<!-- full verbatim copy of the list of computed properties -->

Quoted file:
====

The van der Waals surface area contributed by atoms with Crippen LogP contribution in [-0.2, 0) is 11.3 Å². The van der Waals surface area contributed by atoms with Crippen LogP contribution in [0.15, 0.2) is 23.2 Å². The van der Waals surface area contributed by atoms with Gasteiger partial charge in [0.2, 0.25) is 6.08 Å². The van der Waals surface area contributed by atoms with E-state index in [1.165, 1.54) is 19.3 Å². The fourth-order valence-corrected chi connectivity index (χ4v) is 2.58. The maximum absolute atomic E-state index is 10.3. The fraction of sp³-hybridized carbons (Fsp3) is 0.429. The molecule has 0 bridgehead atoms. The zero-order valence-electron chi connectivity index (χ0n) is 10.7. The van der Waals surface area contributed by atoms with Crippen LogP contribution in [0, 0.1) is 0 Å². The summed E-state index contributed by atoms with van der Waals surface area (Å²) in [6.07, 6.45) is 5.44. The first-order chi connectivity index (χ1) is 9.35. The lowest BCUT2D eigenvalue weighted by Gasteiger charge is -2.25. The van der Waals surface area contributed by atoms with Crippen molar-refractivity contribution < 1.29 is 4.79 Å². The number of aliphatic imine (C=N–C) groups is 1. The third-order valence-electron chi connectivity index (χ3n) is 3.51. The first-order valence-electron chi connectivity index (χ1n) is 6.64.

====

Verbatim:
The van der Waals surface area contributed by atoms with Crippen LogP contribution in [-0.2, 0) is 11.3 Å². The van der Waals surface area contributed by atoms with Crippen LogP contribution in [0.15, 0.2) is 23.2 Å². The van der Waals surface area contributed by atoms with Gasteiger partial charge in [0.2, 0.25) is 6.08 Å². The van der Waals surface area contributed by atoms with E-state index in [1.165, 1.54) is 19.3 Å². The fourth-order valence-corrected chi connectivity index (χ4v) is 2.58. The maximum absolute atomic E-state index is 10.3. The fraction of sp³-hybridized carbons (Fsp3) is 0.429. The molecule has 0 bridgehead atoms. The zero-order valence-electron chi connectivity index (χ0n) is 10.7. The van der Waals surface area contributed by atoms with Crippen LogP contribution in [0, 0.1) is 0 Å². The summed E-state index contributed by atoms with van der Waals surface area (Å²) in [6.07, 6.45) is 5.44. The first-order chi connectivity index (χ1) is 9.35. The lowest BCUT2D eigenvalue weighted by Gasteiger charge is -2.25. The van der Waals surface area contributed by atoms with Crippen molar-refractivity contribution < 1.29 is 4.79 Å². The number of aliphatic imine (C=N–C) groups is 1. The third-order valence-electron chi connectivity index (χ3n) is 3.51. The first-order valence-electron chi connectivity index (χ1n) is 6.64.